Views of Earth from space, especially this one taken by Apollo 8 astronauts from lunar orbit in December 1968, helped spur a new appreciation for the fragility of our home planet. Along with many environmental problems, that helped spur the creation of Earth Day, the first of which was celebrated 50 years ago, in 1970. [NASA]
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Apollo 8 carried the first astronauts to the Moon, at the end of 1968. They orbited the Moon on Christmas Eve and Christmas Day. When they came home, they brought back a lot of close-ups of the lunar surface. But what really caught people’s attention were pictures of Earth — a blue-white marble rising above the stark lunar landscape.
By that time, many people were concerned about our home world. There’d been a series of environmental disasters during the 1960s. And no one seemed to be doing anything about the problem.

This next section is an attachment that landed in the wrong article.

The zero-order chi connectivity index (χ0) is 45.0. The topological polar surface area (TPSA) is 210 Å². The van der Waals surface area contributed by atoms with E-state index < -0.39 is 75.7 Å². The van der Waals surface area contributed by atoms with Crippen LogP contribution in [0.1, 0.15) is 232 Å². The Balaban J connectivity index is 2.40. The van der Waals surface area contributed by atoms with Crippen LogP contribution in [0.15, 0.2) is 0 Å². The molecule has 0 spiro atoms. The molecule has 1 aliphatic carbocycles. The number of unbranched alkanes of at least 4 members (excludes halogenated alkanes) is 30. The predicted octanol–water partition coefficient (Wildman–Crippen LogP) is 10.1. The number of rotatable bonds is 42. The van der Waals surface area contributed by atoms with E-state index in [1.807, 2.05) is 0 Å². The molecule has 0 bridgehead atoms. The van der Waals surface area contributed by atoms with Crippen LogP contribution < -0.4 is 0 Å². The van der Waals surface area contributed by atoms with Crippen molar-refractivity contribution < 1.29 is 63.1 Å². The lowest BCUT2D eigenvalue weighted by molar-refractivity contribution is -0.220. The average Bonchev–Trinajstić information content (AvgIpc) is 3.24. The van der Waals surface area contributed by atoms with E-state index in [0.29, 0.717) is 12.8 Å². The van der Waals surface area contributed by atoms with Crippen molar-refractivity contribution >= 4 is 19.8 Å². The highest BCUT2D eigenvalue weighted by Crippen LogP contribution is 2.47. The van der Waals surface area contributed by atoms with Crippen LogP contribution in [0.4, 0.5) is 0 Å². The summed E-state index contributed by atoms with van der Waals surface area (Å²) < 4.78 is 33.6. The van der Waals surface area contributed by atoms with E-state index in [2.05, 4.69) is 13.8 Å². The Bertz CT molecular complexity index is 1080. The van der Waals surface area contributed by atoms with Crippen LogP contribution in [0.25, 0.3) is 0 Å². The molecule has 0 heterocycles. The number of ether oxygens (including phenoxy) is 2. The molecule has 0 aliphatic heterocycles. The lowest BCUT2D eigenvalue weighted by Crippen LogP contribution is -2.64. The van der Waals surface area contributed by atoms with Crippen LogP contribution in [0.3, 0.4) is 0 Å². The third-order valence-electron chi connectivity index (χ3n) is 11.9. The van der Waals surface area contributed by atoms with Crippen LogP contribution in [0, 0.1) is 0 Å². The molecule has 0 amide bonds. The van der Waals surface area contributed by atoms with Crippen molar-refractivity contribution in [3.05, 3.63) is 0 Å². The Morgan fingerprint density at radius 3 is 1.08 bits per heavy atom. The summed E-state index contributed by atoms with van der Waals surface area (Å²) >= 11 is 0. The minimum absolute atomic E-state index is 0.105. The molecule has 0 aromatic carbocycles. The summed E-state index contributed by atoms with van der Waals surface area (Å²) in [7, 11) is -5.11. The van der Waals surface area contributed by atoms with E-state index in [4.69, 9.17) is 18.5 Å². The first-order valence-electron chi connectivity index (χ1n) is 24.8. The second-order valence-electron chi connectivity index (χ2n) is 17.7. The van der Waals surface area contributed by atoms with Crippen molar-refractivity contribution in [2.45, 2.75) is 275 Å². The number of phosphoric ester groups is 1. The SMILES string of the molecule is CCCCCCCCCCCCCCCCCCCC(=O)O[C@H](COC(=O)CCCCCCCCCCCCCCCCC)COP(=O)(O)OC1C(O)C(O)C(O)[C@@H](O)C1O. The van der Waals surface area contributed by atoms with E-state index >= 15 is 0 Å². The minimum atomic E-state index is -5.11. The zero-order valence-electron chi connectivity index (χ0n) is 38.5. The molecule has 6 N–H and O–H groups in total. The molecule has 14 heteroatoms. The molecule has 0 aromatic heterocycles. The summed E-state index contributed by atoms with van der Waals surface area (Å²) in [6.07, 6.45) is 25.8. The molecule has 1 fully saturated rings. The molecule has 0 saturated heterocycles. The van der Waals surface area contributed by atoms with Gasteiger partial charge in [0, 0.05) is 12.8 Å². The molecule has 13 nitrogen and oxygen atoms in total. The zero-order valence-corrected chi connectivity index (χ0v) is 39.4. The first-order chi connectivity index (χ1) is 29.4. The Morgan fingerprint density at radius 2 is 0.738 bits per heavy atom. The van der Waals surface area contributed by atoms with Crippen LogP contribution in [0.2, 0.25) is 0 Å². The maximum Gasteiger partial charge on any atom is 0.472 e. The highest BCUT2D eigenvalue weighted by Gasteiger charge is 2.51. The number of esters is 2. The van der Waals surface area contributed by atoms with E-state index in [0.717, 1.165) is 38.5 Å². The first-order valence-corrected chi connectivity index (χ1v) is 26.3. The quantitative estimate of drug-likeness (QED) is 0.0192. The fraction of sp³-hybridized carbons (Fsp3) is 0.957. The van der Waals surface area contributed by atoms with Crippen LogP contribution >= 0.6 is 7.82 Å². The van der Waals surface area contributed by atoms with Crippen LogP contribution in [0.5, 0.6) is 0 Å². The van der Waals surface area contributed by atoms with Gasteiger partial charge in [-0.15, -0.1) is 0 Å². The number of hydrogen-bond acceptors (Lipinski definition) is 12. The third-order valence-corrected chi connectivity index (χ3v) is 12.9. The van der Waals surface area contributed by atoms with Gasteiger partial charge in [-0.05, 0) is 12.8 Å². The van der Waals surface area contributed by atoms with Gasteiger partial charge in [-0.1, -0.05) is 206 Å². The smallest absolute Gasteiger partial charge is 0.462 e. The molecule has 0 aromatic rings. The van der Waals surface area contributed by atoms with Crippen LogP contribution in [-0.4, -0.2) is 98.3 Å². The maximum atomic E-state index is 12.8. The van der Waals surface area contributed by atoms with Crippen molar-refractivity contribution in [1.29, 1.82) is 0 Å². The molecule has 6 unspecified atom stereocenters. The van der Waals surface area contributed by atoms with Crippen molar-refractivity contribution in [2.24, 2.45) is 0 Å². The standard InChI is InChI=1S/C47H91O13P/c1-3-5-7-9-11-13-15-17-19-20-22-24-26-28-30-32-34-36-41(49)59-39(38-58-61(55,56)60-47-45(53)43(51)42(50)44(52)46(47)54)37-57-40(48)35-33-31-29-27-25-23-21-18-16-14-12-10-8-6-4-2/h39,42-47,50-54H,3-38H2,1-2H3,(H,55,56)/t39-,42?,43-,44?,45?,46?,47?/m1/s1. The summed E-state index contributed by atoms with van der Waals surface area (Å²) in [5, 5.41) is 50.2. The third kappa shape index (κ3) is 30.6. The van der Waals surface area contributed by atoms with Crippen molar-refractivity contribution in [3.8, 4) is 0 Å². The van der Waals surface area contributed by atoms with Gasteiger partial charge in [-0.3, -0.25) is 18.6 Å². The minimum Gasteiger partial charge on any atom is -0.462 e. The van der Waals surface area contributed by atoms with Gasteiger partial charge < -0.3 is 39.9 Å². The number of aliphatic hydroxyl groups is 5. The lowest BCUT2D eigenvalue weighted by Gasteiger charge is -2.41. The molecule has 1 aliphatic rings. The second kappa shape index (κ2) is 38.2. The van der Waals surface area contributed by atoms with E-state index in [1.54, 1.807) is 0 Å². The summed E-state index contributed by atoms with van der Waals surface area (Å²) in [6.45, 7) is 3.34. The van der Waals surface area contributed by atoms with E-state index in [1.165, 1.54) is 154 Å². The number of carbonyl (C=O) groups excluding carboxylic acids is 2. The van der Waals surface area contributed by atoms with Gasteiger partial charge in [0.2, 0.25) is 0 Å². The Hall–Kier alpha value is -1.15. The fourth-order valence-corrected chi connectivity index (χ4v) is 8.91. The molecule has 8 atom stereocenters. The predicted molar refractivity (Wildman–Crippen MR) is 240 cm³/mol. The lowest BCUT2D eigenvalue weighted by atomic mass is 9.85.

Inspired by those problems — and by the Space Age pictures of Earth — activists organized an event for April 22nd, 1970 — 50 years ago today. It became the first Earth Day.
Although the environmental movement was fairly new then, Earth Day was a big success. And it led to some big changes. The Environmental Protection Agency was formed that year. And laws protecting the air, water, and endangered species soon followed.
Earth Day has been celebrated every year since. And this year marks the event’s fiftieth anniversary. The theme is climate change — the problems caused by human activities.
Astronauts may return to the Moon within the next few years. And they’ll snap many more pictures of Earth. But it’s unlikely that any of them will have the same impact as those taken half a century ago — pictures of a “pale blue marble” in the blackness of space.
We’ll talk about everything beyond Earth tomorrow.
Script by Damond Benningfield
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